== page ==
While there is need for regulation, there needs to be urgent follow up to right the wrong where the many forest based activities /schemes of the KHADC and the state government are framed in such a manner which are contrary to the ground realities, the guidelines framed by the SC appointed High Powered Committee, for having wood based industries only in the government industrial areas is totally flawed and not practical as again the guidelines have being framed in the context of the Land holding system of the Country.

All this activity under the radar is causing huge losses in revenue, during 2008 the then Chief Minister, Dr Donkupar Roy, constituted a committee which included the stakeholders to address this issue, the forest committee submitted a detailed report indicating that even with stringent regulation there was  annual loss of INR 18 crores approximately to Land Owners the ADC’s and State Government during 1997-98 due to lack of clarity and practicality of Laws, however till date nothing much has happened due to instability both at the State and District Councils.

Similarly in the same context of conflict with central laws a large number of Indigenous Land Owners have seen assurances come and go by a number of authorities in the past to resolve controversial central laws and State polices on various issues such as the Mines and Minerals Development Regulation Act 1957, which resulted in the framing of the Meghalaya Minor Minerals Concession Rules 2016, which mandates applicants to apply for a “LEASE” for Mining a stone quarry.

The Meghalaya Protection of Catchment Areas Act 1990, The Assam Forest Regulation Act 1891, The Meghalaya Forest Regulation (application and amendment) Act 1973, Meghalaya Forest –Based Industries (Establishment & Regulation ) Rules 1998, Forest Conservation Act 1980, Meghalaya Forest (Removal of Timber) (Regulation) Act, 1981, Meghalaya Forest (Removal of Timber) (Regulation) Rules, 1982, Forest Conservation Act 1980, The Biological Diversity Act 2002, Constitution of National Biodiversity Authority, State Biodiversity Board, Forest Conservation Rules 2003.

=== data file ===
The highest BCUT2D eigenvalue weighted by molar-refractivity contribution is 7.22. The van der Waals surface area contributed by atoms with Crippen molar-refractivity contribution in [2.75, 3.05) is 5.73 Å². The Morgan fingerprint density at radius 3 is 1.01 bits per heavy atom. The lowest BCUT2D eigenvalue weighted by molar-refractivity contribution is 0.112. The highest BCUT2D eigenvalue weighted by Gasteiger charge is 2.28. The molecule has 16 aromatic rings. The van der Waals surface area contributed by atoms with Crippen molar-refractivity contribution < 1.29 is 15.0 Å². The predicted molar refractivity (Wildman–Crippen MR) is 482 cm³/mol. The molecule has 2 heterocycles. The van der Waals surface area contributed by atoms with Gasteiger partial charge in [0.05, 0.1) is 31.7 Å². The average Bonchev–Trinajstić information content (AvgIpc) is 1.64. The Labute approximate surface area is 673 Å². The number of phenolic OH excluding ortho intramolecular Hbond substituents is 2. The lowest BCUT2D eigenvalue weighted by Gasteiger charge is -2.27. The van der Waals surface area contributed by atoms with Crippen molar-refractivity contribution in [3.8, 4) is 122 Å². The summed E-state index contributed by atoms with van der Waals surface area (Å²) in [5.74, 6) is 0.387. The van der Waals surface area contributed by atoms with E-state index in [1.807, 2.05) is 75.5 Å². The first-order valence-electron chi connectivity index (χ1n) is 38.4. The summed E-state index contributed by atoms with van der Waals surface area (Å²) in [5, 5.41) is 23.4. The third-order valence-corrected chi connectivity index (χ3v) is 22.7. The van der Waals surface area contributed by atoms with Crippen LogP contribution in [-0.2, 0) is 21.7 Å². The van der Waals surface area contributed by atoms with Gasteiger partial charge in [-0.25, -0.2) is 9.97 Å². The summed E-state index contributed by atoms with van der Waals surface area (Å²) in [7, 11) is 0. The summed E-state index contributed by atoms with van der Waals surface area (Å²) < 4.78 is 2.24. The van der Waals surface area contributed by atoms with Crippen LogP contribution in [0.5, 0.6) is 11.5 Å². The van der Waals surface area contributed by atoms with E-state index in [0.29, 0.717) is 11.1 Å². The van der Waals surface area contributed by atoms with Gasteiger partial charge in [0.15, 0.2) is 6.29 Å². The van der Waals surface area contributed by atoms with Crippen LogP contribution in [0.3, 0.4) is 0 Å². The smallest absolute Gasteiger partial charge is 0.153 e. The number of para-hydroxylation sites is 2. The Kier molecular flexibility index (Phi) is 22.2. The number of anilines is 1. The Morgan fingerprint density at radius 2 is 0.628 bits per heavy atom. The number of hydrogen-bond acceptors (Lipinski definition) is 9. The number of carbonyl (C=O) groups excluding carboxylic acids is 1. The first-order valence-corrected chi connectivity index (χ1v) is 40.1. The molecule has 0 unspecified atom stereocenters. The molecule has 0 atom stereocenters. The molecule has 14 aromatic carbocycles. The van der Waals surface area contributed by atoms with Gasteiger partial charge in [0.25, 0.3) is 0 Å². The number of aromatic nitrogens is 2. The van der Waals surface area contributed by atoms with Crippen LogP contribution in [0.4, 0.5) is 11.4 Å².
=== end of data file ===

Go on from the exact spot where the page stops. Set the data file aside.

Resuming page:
The Meghalaya Tree Felling (Non-Forest areas) Rules 2006, Meghalaya Biological Diversity Rules, 2010, The contradictions within the Meghalaya Mines and Minerals Policy 2012,  the Indian Registration Act 1908, etc., The pertinent question here is what constitutional mechanism does the KHADC invoke to ensure its relevance in approving such Central and State Legislation given the limited powers within the Sixth Schedule to advise the people on the legality of the “Forms” of application as it contradicts customary private /clan / community land holding laws as upheld by the Hon’ble Courts in Meghalaya.

Another issue yet to be addressed is the The Biological Diversity Act 2002, Meghalaya Biological Diversity Rules, 2010, given the customary & social land laws of the Khasi(s) Jaintia and Garo people which mandates the local bodies Hima/Elaka of the States to prepare People’s Register of Biodiversity Registers, which are considered to be the basic records of a region’s biological resources such as plants, animals and the traditional knowledge of the local people. In the absence of the PBRs, when the Act is not implemented, whatever environmental clearances are given for various projects without recording the real state of biodiversity, results in the environment impact assessment reports becoming illogical and invalid.

The Customary and Social practice of the indigenous people are also in conflict with The Wild Life Protection Act 1972 especially with the customary religious practices such as the ancient religious Shad Khla ceremony conducted in some of the Sacred Forest of Khasi & Jaintia Hills. It may be noted that the recent United Nations report for the first time sighted strong land rights for indigenous peoples and local communities as a solution to the climate crisis, due to their indigenous wisdom, the very fact that their exist over 100 sacred clan/community/private forest in Meghalaya is an indicator of the ancestral wisdom to address climate crises.

In view of all the issues listed above we request that this Committee recommend for an All Party State Committee on Central Legislation at the State Level to seek constitutional remedies to resolve the  exemptions from Central Legislation in Conflict with various Customary and Social Land Laws prevailing in Meghalaya through an official Assembly Resolutions for time bound exemptions/modifications of Central Laws under para 12A(b) of the Sixth Schedule to the Constitution of India vis-à-vis para 2 (2) of Annexed Agreement of Instrument of Accession 17 August 1948.